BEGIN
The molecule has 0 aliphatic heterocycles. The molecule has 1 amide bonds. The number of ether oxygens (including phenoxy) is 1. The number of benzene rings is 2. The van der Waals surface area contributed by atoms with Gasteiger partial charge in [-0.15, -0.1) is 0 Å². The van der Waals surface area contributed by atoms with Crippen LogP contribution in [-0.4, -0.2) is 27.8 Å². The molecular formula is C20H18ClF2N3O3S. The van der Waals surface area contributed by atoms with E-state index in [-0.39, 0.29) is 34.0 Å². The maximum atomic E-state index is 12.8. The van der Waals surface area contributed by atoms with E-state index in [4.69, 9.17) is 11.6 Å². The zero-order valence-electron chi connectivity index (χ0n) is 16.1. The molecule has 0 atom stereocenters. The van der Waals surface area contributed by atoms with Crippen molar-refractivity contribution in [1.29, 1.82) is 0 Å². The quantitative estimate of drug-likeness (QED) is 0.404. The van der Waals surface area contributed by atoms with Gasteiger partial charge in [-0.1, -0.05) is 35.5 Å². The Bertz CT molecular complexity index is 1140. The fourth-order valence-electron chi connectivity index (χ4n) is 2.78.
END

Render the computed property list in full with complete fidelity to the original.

The molecule has 0 aliphatic heterocycles. The molecule has 1 amide bonds. The number of ether oxygens (including phenoxy) is 1. The number of benzene rings is 2. The van der Waals surface area contributed by atoms with Gasteiger partial charge in [-0.15, -0.1) is 0 Å². The van der Waals surface area contributed by atoms with Crippen LogP contribution in [-0.4, -0.2) is 27.8 Å². The molecular formula is C20H18ClF2N3O3S. The van der Waals surface area contributed by atoms with E-state index in [-0.39, 0.29) is 34.0 Å². The maximum atomic E-state index is 12.8. The van der Waals surface area contributed by atoms with E-state index in [4.69, 9.17) is 11.6 Å². The zero-order valence-electron chi connectivity index (χ0n) is 16.1. The molecule has 0 atom stereocenters. The van der Waals surface area contributed by atoms with Crippen molar-refractivity contribution in [1.29, 1.82) is 0 Å². The quantitative estimate of drug-likeness (QED) is 0.404. The van der Waals surface area contributed by atoms with Gasteiger partial charge in [-0.1, -0.05) is 35.5 Å². The Bertz CT molecular complexity index is 1140. The fourth-order valence-electron chi connectivity index (χ4n) is 2.78.